copies among their fifty-five churches at a small price. “That indeed would give joy,' said old Abraham. There was here a murmur of satisfaction among the people. If I understand you right, said I, the greatest blessing the English church can bestow upon you, is the bible. 'It is so said he. And what is the next greatest,' said I. “Some freedom and personal consequence as a people. By which he meant political liberty. We are here in bondage, like Israel in Egypt.' I observed that the English nation would doubtless recognize a nation of fellow-Christians and would be happy to interest itself in their behalf, as far as our political relation with the prince of the country would permit. They wished to know what were the principles of the English government, civil and religious. I answered that our government might be said to be founded generally on the principles of the bible. "Ah,' said old Zecharias, 'that must be a glorious government which is founded on the principles of the bible.' The priests then desired I would give them some account of the history of the English nation, and of our secession from their enemy the church of Rome. And in return, I requested they would give me some account of their history. My communications with the Syrians are rendered very easy, by means of an interpreter whom I brought with me all the way from the Tanjore country. He is a Hindoo by descent, but is an intelligent Christian, and was a pupil and catechist of the late Mr. Swartz. The rev. Mr. Kohloff recommended him to me. He formerly lived in Travancore, and is well acquainted with the vernacular tongue. He also reads and writes English very well, and is as much interested in favor of the Syrian Christians as I myself. Besides Mr. Swartz's catechist, there are two natives of Travancore here, who speak the Hindostanee language, which is familiar to me. My knowledge of the Syriac is sufficient to refer to texts of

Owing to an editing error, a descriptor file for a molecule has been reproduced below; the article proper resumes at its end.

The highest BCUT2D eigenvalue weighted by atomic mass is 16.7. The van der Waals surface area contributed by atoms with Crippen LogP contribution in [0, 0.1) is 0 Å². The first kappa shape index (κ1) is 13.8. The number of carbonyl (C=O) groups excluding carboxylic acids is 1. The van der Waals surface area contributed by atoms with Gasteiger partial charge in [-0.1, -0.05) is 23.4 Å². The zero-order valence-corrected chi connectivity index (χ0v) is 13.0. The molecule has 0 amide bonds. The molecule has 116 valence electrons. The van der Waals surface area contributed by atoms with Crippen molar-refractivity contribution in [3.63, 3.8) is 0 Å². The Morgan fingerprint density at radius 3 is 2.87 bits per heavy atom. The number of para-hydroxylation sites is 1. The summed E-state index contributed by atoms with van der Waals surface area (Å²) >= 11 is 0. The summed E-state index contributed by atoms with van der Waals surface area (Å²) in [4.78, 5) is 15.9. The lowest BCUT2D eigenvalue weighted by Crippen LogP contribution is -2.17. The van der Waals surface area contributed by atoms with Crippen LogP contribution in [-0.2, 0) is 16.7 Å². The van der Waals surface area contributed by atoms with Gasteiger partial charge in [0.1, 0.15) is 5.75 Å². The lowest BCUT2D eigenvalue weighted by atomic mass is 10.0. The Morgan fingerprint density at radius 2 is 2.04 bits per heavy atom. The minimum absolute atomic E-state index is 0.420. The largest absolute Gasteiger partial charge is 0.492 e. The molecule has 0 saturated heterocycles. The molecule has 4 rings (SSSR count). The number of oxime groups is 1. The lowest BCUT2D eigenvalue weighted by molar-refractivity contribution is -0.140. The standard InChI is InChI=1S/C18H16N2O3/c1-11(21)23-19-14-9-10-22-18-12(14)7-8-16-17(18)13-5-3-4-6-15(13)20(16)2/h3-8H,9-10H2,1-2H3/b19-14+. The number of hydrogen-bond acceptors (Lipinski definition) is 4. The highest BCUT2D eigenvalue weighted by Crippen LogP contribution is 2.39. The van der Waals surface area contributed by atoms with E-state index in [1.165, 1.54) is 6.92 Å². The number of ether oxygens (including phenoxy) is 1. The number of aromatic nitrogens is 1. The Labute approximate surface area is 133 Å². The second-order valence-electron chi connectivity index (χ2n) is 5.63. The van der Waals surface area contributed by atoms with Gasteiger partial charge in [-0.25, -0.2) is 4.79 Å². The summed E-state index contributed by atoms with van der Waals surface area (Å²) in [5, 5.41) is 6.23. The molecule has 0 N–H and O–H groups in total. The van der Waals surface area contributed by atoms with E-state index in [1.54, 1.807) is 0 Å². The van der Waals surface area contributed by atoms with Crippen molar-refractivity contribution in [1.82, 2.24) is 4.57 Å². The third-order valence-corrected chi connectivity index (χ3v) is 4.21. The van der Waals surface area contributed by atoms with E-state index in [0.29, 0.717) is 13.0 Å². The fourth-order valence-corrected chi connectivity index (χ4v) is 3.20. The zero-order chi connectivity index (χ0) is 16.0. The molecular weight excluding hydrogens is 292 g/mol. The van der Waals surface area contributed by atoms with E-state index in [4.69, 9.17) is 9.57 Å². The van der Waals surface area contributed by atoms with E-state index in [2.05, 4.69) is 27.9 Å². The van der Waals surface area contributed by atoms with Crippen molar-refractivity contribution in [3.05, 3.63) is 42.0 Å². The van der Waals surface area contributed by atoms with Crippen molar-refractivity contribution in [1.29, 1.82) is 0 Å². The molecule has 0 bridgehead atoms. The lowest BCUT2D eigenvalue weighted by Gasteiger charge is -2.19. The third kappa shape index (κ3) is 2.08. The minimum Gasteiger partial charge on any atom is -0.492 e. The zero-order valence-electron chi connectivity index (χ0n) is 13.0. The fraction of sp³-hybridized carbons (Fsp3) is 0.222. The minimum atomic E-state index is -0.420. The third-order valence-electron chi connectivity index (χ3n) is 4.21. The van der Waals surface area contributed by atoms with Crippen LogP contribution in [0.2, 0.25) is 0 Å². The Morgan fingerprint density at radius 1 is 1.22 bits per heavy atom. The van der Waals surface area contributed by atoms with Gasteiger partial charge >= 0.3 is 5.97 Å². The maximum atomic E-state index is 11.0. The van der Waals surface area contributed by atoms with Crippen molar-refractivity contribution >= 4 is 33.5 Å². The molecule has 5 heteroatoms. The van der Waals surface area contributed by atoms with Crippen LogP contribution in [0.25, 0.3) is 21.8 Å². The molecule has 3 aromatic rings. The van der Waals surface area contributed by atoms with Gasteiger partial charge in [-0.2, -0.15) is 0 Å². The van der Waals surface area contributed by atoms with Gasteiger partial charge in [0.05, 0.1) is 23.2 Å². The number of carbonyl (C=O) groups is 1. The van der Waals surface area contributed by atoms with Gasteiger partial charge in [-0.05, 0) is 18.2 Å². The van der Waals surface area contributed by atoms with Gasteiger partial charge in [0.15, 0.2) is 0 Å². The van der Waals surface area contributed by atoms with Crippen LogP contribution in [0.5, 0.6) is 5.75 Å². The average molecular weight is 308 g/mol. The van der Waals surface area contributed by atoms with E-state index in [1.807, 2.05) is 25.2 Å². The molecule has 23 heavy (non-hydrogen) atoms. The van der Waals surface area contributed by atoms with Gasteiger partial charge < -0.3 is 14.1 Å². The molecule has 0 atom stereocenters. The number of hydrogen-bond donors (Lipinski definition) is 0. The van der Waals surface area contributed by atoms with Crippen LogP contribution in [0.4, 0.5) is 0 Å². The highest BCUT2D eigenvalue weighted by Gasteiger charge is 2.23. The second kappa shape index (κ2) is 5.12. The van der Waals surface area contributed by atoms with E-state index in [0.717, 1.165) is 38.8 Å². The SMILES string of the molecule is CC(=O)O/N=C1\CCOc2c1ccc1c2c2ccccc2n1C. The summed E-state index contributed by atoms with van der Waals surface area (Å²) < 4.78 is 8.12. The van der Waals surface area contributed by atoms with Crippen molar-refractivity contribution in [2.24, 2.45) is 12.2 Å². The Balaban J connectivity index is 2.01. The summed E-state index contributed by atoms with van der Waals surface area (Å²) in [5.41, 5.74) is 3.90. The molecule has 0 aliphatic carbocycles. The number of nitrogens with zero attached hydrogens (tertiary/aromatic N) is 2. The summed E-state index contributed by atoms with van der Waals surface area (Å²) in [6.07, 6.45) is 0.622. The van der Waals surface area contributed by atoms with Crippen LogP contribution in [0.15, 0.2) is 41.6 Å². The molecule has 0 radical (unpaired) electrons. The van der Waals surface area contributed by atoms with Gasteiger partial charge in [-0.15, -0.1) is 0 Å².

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scriptures; but I do not well understand the pronunciation of the Syrians. I hope to be better acquainted with their language before I leave the country.”

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Echt "Ranuiel, a Syrian church, Nov. 12th, 1806.

"This church is built upon a rocky hill, on the banks of the river; and is the most remote of all the churches in this quarter. The two kusheeshas here are Lucas and Mattai (Luke and Matthew.) The chief lay members are Abraham, Georgius, Thoma, and Philippus. Some of the priests accompany me from church to church. I have now visited eight churches, and scarcely believe sometimes that I am